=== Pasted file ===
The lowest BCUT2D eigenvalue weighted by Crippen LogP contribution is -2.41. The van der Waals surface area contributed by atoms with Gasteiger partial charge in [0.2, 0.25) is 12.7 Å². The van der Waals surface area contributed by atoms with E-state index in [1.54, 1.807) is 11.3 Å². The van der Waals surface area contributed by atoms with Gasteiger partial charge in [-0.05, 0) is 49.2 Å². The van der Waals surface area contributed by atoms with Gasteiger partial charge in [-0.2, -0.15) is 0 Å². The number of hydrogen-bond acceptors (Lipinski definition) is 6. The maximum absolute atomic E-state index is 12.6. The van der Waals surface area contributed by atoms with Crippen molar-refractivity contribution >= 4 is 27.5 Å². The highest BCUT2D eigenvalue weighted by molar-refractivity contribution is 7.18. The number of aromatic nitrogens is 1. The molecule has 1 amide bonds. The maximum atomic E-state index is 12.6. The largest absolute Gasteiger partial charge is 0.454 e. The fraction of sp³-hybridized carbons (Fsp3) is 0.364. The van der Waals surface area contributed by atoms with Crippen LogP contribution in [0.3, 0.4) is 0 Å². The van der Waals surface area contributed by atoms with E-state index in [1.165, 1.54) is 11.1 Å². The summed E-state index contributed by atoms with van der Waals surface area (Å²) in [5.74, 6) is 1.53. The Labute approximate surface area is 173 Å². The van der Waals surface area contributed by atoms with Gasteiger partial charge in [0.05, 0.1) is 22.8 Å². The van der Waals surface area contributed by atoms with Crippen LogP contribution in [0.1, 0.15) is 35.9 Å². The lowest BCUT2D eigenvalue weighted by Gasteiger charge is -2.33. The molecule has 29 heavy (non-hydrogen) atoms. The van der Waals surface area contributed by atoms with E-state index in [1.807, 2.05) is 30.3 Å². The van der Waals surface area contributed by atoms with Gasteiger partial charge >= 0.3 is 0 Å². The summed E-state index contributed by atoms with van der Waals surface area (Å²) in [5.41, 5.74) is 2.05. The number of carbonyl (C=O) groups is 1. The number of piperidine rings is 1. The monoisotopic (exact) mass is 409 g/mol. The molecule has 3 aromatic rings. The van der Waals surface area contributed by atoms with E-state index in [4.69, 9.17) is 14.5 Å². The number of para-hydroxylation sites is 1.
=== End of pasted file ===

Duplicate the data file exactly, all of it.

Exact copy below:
The lowest BCUT2D eigenvalue weighted by Crippen LogP contribution is -2.41. The van der Waals surface area contributed by atoms with Gasteiger partial charge in [0.2, 0.25) is 12.7 Å². The van der Waals surface area contributed by atoms with E-state index in [1.54, 1.807) is 11.3 Å². The van der Waals surface area contributed by atoms with Gasteiger partial charge in [-0.05, 0) is 49.2 Å². The van der Waals surface area contributed by atoms with Gasteiger partial charge in [-0.2, -0.15) is 0 Å². The number of hydrogen-bond acceptors (Lipinski definition) is 6. The maximum absolute atomic E-state index is 12.6. The van der Waals surface area contributed by atoms with Crippen molar-refractivity contribution >= 4 is 27.5 Å². The highest BCUT2D eigenvalue weighted by molar-refractivity contribution is 7.18. The number of aromatic nitrogens is 1. The molecule has 1 amide bonds. The maximum atomic E-state index is 12.6. The largest absolute Gasteiger partial charge is 0.454 e. The fraction of sp³-hybridized carbons (Fsp3) is 0.364. The van der Waals surface area contributed by atoms with Crippen LogP contribution in [0.3, 0.4) is 0 Å². The van der Waals surface area contributed by atoms with E-state index in [1.165, 1.54) is 11.1 Å². The summed E-state index contributed by atoms with van der Waals surface area (Å²) in [5.74, 6) is 1.53. The Labute approximate surface area is 173 Å². The van der Waals surface area contributed by atoms with Gasteiger partial charge in [0.05, 0.1) is 22.8 Å². The van der Waals surface area contributed by atoms with Crippen LogP contribution in [0.1, 0.15) is 35.9 Å². The lowest BCUT2D eigenvalue weighted by Gasteiger charge is -2.33. The molecule has 29 heavy (non-hydrogen) atoms. The van der Waals surface area contributed by atoms with E-state index in [1.807, 2.05) is 30.3 Å². The van der Waals surface area contributed by atoms with Gasteiger partial charge >= 0.3 is 0 Å². The summed E-state index contributed by atoms with van der Waals surface area (Å²) in [5.41, 5.74) is 2.05. The number of carbonyl (C=O) groups is 1. The number of piperidine rings is 1. The monoisotopic (exact) mass is 409 g/mol. The molecule has 3 aromatic rings. The van der Waals surface area contributed by atoms with E-state index in [4.69, 9.17) is 14.5 Å². The number of para-hydroxylation sites is 1.